There is nothing more precious than a Labrador puppy. But with puppies come the sometimes worrisome health conditions. Puppies are susceptible to more health problems because their immune systems aren’t mature. Most puppies can fight back on illness fairly easily, but Parvovirus (Parvo) is extremely dangerous to puppies and can sometimes be fatal. This is why it needs to be taken very seriously and discussed more with new dog owners. Here’s everything you need to know about Parvovirus in dogs and puppies:
Parvovirus is an extremely contagious disease in dogs that attacks the cells surrounding their small intestine. It is caused by the strains CPV-2a, CPV-2b, and CPV-2c. Parvo prevents the small intestine from working properly (i.e. absorbing nutrients), which can be very problematic if left untreated. The small intestine can begin to break down from bacterium and cause widespread infection throughout a dog’s body.
Parvovirus is often contracted and spread from dogs sniffing and/or eating feces. Parvovirus particles can live in a dog’s poop until 3-6 weeks after recovery and infect an unvaccinated dog easily. Parvo can also be spread by interaction with infected animals (i.e. other dogs, foxes, raccoons, skunks, etc.) or an infected object (i.e. a water bowl).
Parvo can be seen in all dogs, but puppies less than 4 months old are the most at risk due to their newness to the world of vaccinations. Unvaccinated dogs have a 12.7 times more likely chance of being hospitalized with Parvovirus. This makes the need for vaccination crucial for prevention.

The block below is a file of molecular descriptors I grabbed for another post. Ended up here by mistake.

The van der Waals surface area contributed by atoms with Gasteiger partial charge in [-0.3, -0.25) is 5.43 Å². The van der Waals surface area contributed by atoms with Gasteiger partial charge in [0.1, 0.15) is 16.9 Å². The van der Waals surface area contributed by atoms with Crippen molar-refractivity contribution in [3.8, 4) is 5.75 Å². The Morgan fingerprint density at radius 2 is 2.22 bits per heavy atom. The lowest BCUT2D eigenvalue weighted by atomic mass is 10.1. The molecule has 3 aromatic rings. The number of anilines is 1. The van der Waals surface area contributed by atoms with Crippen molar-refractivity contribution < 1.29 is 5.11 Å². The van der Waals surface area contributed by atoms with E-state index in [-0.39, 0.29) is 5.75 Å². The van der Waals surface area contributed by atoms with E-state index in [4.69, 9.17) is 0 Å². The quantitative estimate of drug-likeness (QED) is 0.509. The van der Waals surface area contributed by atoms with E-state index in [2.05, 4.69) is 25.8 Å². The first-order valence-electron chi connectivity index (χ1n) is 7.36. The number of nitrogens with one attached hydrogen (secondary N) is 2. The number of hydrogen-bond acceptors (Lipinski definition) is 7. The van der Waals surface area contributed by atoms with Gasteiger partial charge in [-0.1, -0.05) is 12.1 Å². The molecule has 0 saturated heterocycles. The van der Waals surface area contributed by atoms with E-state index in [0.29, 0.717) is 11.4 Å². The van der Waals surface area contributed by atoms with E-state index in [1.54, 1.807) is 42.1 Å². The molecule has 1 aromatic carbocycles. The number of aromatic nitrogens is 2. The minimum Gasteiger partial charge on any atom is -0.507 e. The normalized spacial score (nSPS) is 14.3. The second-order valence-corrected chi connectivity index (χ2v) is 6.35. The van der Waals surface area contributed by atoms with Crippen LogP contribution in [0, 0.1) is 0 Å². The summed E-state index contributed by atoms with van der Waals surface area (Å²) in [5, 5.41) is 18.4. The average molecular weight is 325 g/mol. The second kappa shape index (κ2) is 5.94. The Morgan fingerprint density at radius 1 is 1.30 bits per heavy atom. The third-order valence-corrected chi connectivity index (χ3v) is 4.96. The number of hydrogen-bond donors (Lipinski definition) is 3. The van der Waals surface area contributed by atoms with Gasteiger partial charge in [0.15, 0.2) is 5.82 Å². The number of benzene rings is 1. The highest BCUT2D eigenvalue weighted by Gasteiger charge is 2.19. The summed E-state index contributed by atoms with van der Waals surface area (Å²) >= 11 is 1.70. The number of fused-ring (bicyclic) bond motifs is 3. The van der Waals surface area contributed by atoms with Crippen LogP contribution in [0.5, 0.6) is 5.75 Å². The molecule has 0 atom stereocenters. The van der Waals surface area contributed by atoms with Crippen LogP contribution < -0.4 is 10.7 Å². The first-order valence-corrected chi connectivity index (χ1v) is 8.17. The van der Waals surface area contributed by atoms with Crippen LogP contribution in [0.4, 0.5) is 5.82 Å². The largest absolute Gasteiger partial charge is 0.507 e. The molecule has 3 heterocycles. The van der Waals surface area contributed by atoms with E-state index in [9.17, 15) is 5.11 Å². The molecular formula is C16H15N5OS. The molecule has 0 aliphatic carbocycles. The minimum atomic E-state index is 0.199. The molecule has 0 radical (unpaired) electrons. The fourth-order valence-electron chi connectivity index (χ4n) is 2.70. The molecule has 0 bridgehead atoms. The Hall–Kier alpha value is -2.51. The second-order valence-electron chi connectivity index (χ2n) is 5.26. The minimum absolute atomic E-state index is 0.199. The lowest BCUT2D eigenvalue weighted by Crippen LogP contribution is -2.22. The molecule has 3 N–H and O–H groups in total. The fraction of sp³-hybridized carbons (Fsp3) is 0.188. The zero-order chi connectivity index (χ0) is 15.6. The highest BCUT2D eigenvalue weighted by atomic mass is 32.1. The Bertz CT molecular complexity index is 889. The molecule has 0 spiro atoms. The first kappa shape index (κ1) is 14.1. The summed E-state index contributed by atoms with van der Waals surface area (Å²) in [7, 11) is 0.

Some breeds are also more susceptible to Parvo such as Labrador Retrievers, German Shepherds, Yorkshire Terriers, etc.
Symptom severity can depend on the dog, but most signs of infection appear 2-14 days after infection. Symptoms and signs include:
If you notice any of these symptoms in your dog, please take them to the vet ASAP as the disease could quickly turn deadly if left untreated for too long. It may also be necessary to call ahead to let your veterinarian know you suspect Parvovirus so they can quarantine space for your dog.
Once your dog is suspected to have Parvovirus, your vet will perform a test such as the Fecal ELISA Test or a blood test to determine their exact diagnosis and severity. The ELISA test is the most common test for Parvo in dogs and it requires testing your dog’s fecal matter with a color-changing chemical to determine traces of Parvo. A blood test will measure white blood cells. Since Parvo begins attacking a dog’s white blood cells and bone marrow, a low cell count will indicate the disease.
Once your dog is diagnosed, treatment can begin, and quickly! Some common treatments for Parvovirus include:
Most dogs (90%) with Parvovirus that don’t get treated will pass within 48-72 hours. Veterinarian care is extremely dire in this situation and Parvovirus is not recommended to be treated at home.
Parvovirus is preventable and avoidable. Protect against the disease by:
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